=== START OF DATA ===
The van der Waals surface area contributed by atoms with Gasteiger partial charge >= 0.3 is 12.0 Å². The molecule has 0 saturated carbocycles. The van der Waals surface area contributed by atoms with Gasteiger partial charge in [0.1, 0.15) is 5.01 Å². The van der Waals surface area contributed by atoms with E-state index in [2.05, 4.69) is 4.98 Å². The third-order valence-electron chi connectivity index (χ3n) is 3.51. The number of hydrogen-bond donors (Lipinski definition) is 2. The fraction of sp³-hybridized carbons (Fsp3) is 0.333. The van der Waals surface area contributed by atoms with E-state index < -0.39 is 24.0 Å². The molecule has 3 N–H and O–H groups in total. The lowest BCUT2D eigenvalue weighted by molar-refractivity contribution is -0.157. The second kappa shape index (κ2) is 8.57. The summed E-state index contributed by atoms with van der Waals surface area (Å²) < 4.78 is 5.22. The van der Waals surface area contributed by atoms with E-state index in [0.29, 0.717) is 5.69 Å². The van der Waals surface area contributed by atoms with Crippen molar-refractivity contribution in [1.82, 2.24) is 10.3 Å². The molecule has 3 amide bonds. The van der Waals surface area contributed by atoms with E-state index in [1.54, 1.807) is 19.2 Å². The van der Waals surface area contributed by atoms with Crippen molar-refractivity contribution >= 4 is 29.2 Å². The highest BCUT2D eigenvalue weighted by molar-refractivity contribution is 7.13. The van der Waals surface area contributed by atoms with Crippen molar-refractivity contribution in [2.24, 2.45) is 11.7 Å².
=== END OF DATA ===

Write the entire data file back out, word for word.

The van der Waals surface area contributed by atoms with Gasteiger partial charge >= 0.3 is 12.0 Å². The molecule has 0 saturated carbocycles. The van der Waals surface area contributed by atoms with Gasteiger partial charge in [0.1, 0.15) is 5.01 Å². The van der Waals surface area contributed by atoms with E-state index in [2.05, 4.69) is 4.98 Å². The third-order valence-electron chi connectivity index (χ3n) is 3.51. The number of hydrogen-bond donors (Lipinski definition) is 2. The fraction of sp³-hybridized carbons (Fsp3) is 0.333. The van der Waals surface area contributed by atoms with E-state index < -0.39 is 24.0 Å². The molecule has 3 N–H and O–H groups in total. The lowest BCUT2D eigenvalue weighted by molar-refractivity contribution is -0.157. The second kappa shape index (κ2) is 8.57. The summed E-state index contributed by atoms with van der Waals surface area (Å²) < 4.78 is 5.22. The van der Waals surface area contributed by atoms with E-state index in [0.29, 0.717) is 5.69 Å². The van der Waals surface area contributed by atoms with Crippen molar-refractivity contribution in [1.82, 2.24) is 10.3 Å². The molecule has 3 amide bonds. The van der Waals surface area contributed by atoms with E-state index in [1.54, 1.807) is 19.2 Å². The van der Waals surface area contributed by atoms with Crippen molar-refractivity contribution >= 4 is 29.2 Å². The highest BCUT2D eigenvalue weighted by molar-refractivity contribution is 7.13. The van der Waals surface area contributed by atoms with Crippen molar-refractivity contribution in [2.24, 2.45) is 11.7 Å².